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A Really Bad Argument for Charter Schools

Charles Murray is a very confused guy. His op-ed piece in today’s New York Times uses the dreary impact of the Milwaukee Parental Choice Program on student achievement to justify policies expanding school choice. Let’s get over the fact that school choice plans don’t show big impacts on students’ performance on standardized tests, he argues. After all, we’ve known for a long time that it’s hard for schools to overcome the family advantages of cognitive ability and motivation. Rather, he proposes, we should support school choice because it can allow a small number of parents to choose a curriculum that’s better than that offered to students in traditional public schools.

Setting aside some of the most remarkable inconsistencies—Charles Murray, 2010 edition, doesn’t think that test scores are meaningful measures of academic performance? Has he met Charles Murray, 1994 edition, who was quite comfortable in The Bell Curve reducing the whole of human intelligence to a single score on the Armed Forces Qualification Test?—Murray fundamentally misunderstands the historic logic of the charter schooling movement—an exchange of autonomy for accountability. We can argue over the scope of that autonomy and accountability, but even those who have disagreed on this site about whether charter schools are properly labeled as public or private schools generally agree that it’s appropriate to hold them accountable for their students’ performance on assessments measuring standards that are the de facto public curriculum of the state in which they are located. Certainly, the charter movement gains energy from studies showing that students in charter schools may outperform their counterparts in traditional public schools on state assessments. Charter schools may strive to expose students to a curriculum that’s more ambitious, but the standards of the state cannot be ignored.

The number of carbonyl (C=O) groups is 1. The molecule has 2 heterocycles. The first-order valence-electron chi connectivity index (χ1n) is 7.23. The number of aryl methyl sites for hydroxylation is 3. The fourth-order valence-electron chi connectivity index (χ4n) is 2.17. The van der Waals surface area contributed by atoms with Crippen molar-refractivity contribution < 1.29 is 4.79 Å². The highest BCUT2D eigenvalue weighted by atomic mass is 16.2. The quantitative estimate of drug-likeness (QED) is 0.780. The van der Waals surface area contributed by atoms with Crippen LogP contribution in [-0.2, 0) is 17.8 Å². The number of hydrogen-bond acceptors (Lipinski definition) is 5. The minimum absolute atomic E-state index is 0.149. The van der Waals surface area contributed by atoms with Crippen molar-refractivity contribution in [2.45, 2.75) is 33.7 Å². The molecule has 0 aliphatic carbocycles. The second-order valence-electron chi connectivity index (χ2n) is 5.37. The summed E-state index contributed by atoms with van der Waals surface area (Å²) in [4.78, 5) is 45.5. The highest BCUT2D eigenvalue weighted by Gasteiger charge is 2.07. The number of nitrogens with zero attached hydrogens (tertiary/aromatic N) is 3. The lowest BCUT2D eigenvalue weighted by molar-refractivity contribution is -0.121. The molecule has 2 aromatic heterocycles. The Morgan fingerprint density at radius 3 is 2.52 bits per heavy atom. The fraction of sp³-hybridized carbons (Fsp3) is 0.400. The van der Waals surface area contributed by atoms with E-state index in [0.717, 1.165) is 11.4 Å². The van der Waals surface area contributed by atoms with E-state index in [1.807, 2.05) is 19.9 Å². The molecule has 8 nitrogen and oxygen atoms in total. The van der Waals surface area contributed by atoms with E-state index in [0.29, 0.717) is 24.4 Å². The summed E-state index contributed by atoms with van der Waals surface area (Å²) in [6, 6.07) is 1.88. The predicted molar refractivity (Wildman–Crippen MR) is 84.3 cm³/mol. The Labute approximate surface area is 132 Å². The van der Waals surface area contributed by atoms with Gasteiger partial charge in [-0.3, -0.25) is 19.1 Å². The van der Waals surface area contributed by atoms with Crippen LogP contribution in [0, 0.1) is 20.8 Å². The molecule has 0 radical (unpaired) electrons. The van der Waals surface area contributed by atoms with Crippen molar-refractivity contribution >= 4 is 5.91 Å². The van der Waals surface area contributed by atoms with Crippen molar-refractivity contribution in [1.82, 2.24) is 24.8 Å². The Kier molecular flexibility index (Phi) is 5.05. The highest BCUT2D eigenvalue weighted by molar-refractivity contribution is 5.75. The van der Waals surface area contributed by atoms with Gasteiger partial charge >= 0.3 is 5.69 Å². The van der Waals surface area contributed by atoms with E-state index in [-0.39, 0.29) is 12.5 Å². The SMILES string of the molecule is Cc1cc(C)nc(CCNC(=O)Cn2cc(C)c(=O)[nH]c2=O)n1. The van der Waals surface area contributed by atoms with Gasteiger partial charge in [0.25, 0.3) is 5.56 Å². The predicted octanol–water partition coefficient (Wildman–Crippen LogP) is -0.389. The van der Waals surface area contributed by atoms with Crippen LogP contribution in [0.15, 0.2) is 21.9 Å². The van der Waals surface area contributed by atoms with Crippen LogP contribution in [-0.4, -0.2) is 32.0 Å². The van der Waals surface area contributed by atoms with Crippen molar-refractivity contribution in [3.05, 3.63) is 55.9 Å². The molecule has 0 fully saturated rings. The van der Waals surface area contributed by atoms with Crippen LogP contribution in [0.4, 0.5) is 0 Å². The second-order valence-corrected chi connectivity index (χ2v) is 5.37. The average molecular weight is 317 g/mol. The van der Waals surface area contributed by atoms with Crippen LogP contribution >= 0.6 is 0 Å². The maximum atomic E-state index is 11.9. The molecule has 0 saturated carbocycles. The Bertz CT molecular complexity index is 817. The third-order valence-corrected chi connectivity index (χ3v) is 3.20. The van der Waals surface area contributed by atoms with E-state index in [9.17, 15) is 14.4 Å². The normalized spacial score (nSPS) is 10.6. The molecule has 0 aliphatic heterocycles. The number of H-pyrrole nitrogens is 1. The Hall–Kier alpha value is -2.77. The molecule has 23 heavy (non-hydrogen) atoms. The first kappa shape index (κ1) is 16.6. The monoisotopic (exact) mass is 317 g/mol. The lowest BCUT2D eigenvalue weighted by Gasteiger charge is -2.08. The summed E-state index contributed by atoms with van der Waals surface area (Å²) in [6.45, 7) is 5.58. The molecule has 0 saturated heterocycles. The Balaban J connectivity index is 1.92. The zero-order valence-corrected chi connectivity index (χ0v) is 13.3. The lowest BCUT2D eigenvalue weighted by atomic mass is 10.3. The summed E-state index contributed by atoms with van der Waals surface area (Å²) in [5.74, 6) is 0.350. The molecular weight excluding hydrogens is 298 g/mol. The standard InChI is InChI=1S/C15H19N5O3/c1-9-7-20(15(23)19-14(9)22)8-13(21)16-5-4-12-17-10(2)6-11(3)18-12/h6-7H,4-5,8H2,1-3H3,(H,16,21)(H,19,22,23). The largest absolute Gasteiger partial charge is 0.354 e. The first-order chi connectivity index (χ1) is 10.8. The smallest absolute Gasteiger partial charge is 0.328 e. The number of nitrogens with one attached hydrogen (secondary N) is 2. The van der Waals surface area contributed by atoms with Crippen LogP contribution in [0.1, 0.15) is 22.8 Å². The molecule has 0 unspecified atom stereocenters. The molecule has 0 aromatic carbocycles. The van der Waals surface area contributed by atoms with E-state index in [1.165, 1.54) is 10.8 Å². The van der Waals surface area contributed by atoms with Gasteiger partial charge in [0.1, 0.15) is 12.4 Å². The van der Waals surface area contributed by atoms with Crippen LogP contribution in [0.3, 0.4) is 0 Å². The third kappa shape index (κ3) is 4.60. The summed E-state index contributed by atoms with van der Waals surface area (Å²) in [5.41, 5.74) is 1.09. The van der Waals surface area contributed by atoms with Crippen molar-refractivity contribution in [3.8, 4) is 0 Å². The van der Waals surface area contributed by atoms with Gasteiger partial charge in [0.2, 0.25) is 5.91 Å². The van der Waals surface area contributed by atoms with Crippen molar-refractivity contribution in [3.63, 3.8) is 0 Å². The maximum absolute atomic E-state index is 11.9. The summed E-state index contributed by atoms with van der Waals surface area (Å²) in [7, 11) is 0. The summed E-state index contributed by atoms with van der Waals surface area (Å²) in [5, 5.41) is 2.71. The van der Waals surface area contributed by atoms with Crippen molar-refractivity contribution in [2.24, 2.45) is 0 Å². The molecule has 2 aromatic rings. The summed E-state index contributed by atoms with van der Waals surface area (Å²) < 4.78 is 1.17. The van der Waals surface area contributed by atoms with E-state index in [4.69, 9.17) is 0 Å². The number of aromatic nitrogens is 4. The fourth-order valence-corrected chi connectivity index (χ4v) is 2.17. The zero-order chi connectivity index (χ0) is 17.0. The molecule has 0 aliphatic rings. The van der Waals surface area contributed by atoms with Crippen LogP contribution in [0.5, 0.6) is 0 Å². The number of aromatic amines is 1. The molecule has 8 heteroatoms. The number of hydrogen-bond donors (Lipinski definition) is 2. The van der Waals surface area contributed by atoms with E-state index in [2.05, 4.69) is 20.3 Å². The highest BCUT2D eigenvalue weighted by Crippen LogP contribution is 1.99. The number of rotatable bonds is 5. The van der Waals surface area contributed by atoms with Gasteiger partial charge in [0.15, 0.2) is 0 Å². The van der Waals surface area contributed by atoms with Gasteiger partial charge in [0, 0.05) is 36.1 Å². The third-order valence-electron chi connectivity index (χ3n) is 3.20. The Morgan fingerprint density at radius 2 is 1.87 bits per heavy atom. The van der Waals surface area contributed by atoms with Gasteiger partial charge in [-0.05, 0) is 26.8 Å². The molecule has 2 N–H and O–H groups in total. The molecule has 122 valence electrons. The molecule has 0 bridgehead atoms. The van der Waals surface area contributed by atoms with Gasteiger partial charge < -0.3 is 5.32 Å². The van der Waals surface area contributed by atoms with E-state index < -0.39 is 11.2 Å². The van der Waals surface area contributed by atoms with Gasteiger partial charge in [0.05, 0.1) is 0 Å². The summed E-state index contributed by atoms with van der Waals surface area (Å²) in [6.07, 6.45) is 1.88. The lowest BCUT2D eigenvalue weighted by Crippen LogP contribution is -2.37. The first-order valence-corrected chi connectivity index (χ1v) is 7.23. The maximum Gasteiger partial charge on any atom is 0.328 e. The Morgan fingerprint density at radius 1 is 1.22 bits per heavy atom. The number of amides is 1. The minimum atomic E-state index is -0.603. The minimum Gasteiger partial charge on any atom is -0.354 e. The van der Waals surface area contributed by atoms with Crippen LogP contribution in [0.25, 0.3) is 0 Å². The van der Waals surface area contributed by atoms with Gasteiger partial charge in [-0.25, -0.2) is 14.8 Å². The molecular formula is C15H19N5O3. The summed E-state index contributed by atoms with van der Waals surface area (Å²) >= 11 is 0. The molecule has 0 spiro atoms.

It’s puzzling, then, that Murray uses the recently-released results of the Milwaukee Program, which is a program providing vouchers to low-income students to attend private secular and religious schools, to motivate an argument for school choice, and especially the expansion of charter schools. The particular example he cites is a proposed K-8 charter school in Frederick County, MD, where he resides.

Frederick County, MD is an odd place to make a stand for charter schools. As of the 2000 Census, 80% of the residents were non-Hispanic whites, and only 4% were foreign-born. Only 5% of the residents were living in poverty, well below the Maryland state average, and the median household income was more than 10% above the state average. The 2009 Maryland report card records a 94% high school graduation rate for Frederick County students.

But the real oddity is Murray’s claim that the state should underwrite the costs of a customized curriculum not available in the “ordinary” public schools. If a rigorous curriculum is what can best prepare our children for the future, why not offer it to all students? Allowing savvy parents such as Charles Murray to opt into specialized schools subsidized by the state, while consigning most students to a less-challenging curriculum, only perpetuates a system of unequal educational opportunity. Even Murray might acknowledge that it’s bad public policy for the state to exacerbate inequality of educational opportunity.

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